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Credit Risk in the Shared National Credit Portfolio Unchanged
The credit quality of large loan commitments owned by U.S. banking organizations, foreign banking organizations (FBOs), and nonbanks was relatively unchanged in 2013 from the prior year, federal banking agencies said Thursday.
The volume of criticized assets remained elevated at $302 billion, or 10 percent of total commitments, which was approximately twice the percentage of pre-crisis levels. The stagnation in credit quality follows three consecutive years of improvements. A criticized asset is rated special mention, substandard, doubtful, or loss as defined by the agencies' uniform loan classification standards. The Shared National Credits (SNC) annual review was completed by the Federal Reserve Board, Federal Deposit Insurance Corporation (FDIC), and Office of the Comptroller of the Currency.
Leveraged loans--transactions characterized by a borrower with a degree of financial leverage that significantly exceeds industry norms--totaled $545 billion of the 2013 SNC portfolio and accounted for $227 billion, or 75 percent, of criticized SNC assets. Material weaknesses in the underwriting of leveraged loans were observed, and 42 percent of leveraged loans were criticized by the agencies.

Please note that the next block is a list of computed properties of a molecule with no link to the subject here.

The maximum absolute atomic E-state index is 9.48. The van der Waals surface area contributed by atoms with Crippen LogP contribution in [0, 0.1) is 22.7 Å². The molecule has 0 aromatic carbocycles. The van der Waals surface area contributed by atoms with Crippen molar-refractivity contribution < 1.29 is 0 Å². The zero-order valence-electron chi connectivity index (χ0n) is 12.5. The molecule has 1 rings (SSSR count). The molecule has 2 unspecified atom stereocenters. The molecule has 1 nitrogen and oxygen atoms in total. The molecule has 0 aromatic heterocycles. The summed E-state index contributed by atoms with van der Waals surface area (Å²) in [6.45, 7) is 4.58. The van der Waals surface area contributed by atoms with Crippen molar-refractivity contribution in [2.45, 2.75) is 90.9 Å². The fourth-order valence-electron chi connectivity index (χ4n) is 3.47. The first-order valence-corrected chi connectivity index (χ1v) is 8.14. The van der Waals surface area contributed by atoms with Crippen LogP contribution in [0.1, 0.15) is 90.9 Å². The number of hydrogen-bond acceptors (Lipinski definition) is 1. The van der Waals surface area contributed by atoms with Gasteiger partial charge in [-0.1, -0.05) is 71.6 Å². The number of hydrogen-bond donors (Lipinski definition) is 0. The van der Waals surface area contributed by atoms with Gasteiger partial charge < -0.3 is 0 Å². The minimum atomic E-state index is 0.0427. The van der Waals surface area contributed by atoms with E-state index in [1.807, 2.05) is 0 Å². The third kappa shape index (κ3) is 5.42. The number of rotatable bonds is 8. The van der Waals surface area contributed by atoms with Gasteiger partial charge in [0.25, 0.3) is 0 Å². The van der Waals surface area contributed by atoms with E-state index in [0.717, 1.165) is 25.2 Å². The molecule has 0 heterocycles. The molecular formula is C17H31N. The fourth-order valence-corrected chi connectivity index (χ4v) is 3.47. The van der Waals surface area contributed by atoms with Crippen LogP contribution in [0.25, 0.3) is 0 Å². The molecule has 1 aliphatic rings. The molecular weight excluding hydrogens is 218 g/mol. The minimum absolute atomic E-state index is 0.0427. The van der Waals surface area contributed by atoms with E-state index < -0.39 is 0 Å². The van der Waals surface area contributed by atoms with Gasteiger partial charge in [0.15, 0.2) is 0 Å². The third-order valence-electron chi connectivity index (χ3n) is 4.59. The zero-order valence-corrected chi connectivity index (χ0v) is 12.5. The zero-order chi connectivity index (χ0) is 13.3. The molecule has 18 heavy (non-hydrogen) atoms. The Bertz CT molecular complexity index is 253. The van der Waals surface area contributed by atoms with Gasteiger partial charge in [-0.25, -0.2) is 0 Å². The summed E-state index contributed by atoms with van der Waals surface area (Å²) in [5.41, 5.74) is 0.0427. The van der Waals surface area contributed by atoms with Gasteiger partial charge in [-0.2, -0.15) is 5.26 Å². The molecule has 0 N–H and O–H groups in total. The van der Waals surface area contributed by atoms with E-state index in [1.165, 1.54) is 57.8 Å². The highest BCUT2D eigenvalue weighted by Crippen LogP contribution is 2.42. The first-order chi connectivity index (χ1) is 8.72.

The federal banking agencies issued updated leveraged lending supervisory guidance on March 21, 2013. After declining during the financial crisis, the volume of leveraged lending has since increased and underwriting standards have deteriorated. The agencies expect supervised firms to properly evaluate and monitor credit risks in their leveraged loan commitments and ensure borrowers have sustainable capital structures.
Refinancing risk continued to ease in 2013 with only 15 percent of SNCs maturing over the next two years, compared with 23 percent for the same time frame in the previous review. Borrowers continued to refinance and extend loan maturities during the past year.
The SNC program was established in 1977 to provide an efficient and consistent review and analysis of SNCs. A SNC is any loan or formal loan commitment, and asset such as real estate, stocks, notes, bonds, and debentures taken as debts previously contracted, extended to borrowers by a federally supervised institution, its subsidiaries, and affiliates that aggregates $20 million or more and is shared by three or more unaffiliated supervised institutions. Many of these loan commitments are also shared with FBOs and nonbanks, including securitization pools, hedge funds, insurance companies, and pension funds.
In conducting the 2013 SNC Review, the agencies reviewed $800 billion of the $3.01 trillion credit commitments in the portfolio. The sample was weighted toward noninvestment grade and criticized credits. The results of the review are based on analyses prepared in the second quarter of 2013 using credit-related data provided by federally supervised institutions as of December 31, 2012, and March 31, 2013.
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